Sensory ecology deals with how animals acquire, process, and use information in their lives, and the sensory systems involved. It investigates the type of information that is gathered by animals, how it is used in a range of behaviours, and the evolution of such traits. It deals with both mechanistic questions and functional questions.
Our lab is interested in how sensory systems work, and the links between the senses, signals, behaviour, and evolution. We use a mix of lab, semi-natural and field experiments to determine which traits affect precopulatory and postcopulatory male mate choice. Much of our work in this area focuses on the long distance chemical signals produced by female praying mantids and the sensory organs (i.e. antennae) that males use to assess these signals, but visual signalling systems are also of interest to us. In future, we hope to identify and synthesise the aforementioned sex pheromones and subsequently measure the pheromone quantity and quality of individual females.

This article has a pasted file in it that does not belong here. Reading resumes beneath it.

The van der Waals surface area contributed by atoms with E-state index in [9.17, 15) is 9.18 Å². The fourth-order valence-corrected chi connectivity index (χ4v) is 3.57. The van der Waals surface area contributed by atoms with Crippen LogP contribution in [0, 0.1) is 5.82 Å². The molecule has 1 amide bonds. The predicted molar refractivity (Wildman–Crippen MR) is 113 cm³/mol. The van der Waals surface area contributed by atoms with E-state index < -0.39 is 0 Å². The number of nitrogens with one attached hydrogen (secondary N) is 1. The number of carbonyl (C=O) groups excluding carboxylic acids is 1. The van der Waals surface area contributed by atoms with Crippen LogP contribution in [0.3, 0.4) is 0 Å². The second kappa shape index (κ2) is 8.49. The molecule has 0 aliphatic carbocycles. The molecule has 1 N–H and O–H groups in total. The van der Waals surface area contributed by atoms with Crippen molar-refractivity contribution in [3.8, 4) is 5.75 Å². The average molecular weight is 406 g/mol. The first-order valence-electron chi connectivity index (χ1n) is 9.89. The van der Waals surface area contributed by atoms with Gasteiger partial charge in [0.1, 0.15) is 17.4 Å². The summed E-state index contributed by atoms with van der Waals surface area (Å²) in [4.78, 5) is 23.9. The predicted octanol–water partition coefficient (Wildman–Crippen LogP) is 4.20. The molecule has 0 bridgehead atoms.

We are also interested in exploring the sensory ecology of praying mantids in the context of scramble competition polygyny. Sexual selection on signals and mate searching ability is predicted to be particularly strong in species exhibiting a scramble competition mating system, where male–male competition is essentially restricted to the race for females and does not involve fighting or female defence. In scrambling species, males that are more efficient in detecting and locating females are expected to achieve fertilisation successfully.